- The Washington Times - Monday, February 10, 2003

NEW BRUNSWICK, N.J., Feb. 10 (UPI) — Healthcare giant Johnson & Johnson said Monday it has signed a definitive agreement to acquire Sunnyvale, Calif.-based Scios Inc. in a deal valued at $2.4 billion.

Under terms of the deal, Scios shareholders will receive $45 for each outstanding Scios share. Scios has approximately 59.8 million shares outstanding.

The boards of directors of Johnson & Johnson and Scios have given their approval to the deal, which is subject to clearance under the Hart-Scott-Rodino Anti-Trust Improvements Act.

This deal is also subject to the approval of the shareholders of Scios and other customary closing conditions.

Scios is a biopharmaceutical company developing treatments for cardiovascular and inflammatory disease. The principal focus of Scios' research and development program is small molecule inhibitors, and includes several potential new treatments for pain and inflammatory diseases, including an advanced kinase inhibitor program.

Christine Poon, worldwide chairman, pharmaceuticals group, Johnson & Johnson, said, "Scios strengthens our growing cardiovascular franchise and broadens our pipeline with several potential new chemical entities. Scios also brings an advanced research program on kinase inhibitors, which is an exciting new area of research."

Richard B. Brewer, president and chief executive officer of Scios, said, "This is an important strategic transaction for Scios, further strengthening our organization's financial and operational capabilities for the long-term and achieving for our shareholders an immediate premium cash return on their investment.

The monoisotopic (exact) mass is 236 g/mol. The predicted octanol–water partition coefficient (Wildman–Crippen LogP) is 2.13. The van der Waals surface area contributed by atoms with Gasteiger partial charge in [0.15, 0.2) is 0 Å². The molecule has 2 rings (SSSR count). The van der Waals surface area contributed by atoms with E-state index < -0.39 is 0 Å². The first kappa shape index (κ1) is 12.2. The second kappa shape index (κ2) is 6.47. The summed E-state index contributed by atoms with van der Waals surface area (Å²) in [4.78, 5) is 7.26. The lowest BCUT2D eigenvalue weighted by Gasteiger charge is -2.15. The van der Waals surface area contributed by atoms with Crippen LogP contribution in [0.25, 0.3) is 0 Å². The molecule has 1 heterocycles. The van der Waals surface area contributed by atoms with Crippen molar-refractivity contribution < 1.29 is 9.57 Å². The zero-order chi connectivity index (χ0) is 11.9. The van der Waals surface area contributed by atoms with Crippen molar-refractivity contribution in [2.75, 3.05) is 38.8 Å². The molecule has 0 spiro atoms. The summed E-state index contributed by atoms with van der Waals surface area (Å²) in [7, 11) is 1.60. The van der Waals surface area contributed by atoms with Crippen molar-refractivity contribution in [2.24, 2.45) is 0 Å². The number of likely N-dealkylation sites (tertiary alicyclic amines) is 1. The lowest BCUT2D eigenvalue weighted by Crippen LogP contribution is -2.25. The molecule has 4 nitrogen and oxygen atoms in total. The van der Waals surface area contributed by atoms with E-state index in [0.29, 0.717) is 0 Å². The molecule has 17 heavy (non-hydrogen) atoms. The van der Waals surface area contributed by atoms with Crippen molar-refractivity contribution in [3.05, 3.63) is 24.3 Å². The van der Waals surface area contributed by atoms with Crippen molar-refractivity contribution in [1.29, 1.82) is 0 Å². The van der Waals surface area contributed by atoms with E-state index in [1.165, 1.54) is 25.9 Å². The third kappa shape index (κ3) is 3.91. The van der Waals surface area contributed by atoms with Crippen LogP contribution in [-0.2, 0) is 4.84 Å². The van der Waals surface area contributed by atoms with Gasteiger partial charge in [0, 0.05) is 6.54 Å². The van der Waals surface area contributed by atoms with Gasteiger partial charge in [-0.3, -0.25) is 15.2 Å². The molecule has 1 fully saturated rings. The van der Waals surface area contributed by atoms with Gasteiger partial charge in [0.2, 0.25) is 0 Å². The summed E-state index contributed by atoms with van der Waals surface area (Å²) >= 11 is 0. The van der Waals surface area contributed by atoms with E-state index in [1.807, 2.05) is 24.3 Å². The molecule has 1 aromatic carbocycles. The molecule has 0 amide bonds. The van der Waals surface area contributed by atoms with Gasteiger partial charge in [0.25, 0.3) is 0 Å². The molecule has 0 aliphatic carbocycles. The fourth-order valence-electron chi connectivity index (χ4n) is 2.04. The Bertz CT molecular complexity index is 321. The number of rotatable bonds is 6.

"Becoming part of Johnson & Johnson is ideal for Scios both culturally and scientifically. We share common values and vision," Brewer added.

Johnson & Johnson said the deal, which is expected to close in the second quarter, is also expected to have a 5 cent dilutive impact in 2003 and 2004. In addition, an estimated one-time charge of approximately $700 million for in-process research and development will have an earnings per share impact of 23 cents a share.

In January, Bob Darretta, chief financial officer of Johnson & Johnson, provided guidance that he endorsed the 2003 First Call Consensus estimate of $2.62. Darretta has indicated that the company expects to fund the dilution associated with this transaction and recommends that 2003 full year earnings per share estimates remain the same, excluding one-time charges.

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